The Student Playlist

Showcasing the Best New Music, Curating the Classics

REVIEW: Major Lazer – ‘Peace Is The Mission’ (Mad Decent / Because Music)

Front cover of 'Peace Is The Mission'

Front cover of ‘Peace Is The Mission’

by Matthew Langham

The brainchild of US super producer Diplo, Major Lazer are probably most well-known for their hit track ‘Pon De Floor’, which featured on Beyonce’s hit ‘Run The World (Girls)’. Their blend of Jamaican dancehall made them an overnight success on their 2009 debut, Guns Don’t Kills People…Lazers Do and the trio have brought the dancehall style back to prominence. With an ever-changing line-up of guest stars Major Lazer have undoubtedly become one of the mainstays on the US EDM scene. Although the aforementioned acronym makes me go cold, it is certain that Diplo and his gang have become producers in demand.

The new effort Peace Is The Mission is the first of a two-part project, the second of which is due in 2016 and will be called Music Is The Weapon. Just like the debut and 2013’s Free The Universe, it features a whole host of guest artists, including Ellie Goulding, Pusha T and Ariana Grande. Stylistically this is the heaviest album they have released so far and leans more towards a fist-pumping electronic sound. ‘Can’t Stop Now’ and ‘Mary Jane’ from their debut had a unique charm with a distinct old school dancehall influenced sound, whilst their follow-up was leading towards the money-filled EDM.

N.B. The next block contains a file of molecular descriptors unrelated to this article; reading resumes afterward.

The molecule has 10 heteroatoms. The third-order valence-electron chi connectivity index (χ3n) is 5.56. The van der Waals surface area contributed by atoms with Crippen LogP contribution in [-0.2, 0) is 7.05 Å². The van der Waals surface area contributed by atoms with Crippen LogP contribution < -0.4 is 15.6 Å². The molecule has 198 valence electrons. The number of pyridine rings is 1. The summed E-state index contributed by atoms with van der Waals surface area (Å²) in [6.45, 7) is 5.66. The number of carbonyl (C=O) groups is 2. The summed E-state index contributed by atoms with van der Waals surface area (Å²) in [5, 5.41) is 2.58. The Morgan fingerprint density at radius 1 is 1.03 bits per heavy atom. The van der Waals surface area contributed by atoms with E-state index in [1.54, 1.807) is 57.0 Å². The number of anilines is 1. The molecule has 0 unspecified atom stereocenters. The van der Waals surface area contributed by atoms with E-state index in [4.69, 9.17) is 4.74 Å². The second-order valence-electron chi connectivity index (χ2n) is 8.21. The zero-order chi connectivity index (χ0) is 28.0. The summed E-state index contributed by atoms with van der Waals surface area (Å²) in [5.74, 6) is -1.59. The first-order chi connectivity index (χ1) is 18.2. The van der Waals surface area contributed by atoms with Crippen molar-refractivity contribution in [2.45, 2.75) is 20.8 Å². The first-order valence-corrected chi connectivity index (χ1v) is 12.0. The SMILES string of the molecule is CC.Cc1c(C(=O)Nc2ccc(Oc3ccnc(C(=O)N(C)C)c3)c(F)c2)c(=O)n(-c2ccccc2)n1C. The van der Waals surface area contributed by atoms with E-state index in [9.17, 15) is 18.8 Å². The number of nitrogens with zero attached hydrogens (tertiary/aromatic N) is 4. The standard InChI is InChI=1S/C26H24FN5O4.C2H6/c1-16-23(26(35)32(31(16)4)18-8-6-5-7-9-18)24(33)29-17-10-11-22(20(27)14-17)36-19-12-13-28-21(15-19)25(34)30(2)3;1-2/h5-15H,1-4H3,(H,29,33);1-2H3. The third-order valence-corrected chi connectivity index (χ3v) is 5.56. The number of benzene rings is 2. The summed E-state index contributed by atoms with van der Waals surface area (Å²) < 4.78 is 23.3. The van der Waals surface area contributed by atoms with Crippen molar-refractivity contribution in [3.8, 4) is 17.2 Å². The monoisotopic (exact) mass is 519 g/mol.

Sadly Peace Is The Mission lacks the charm of their debut and the power of the second. ‘Night Riders’ feels a little formulaic and heavier on the hip-hop influences, as is ‘Roll The Bass’ which is an EDM template. We then go into power-pop territory with Ellie Goulding on ‘Powerful’, in which she shares the vocals with Tarrus Riley. It’s a decent enough track but goes by relatively unnoticed. ‘Be Together’ and ‘Light It Up’ are the peaks of the album and hark back to the dub/dancehall/electronic influences. Rather than going all out on the bass and drops they let the vocalist come to the forefront of the tracks. ‘Blaze Up The Fire’ perfectly highlights their signature sound. The choppy cuts and bass is slightly into overkill. A slightly minimalistic approach may have made the track easier to appreciate.

Peace Is The Mission is ultimately marred by Major Lazer missing the point of their appeal and their originality the first time around. It now sounds generic and bland, whilst losing their minimalistic dancehall approach. Though it’s fairly digestible at only 32 minutes, Diplo has thrown everything at the wall and about half of it fails to stick. While there are some positives, they tread into overkill territory with their signature sound. Diplo needs to get back to basics next time around. (5/10)

Listen to Peace Is The Mission here!

 

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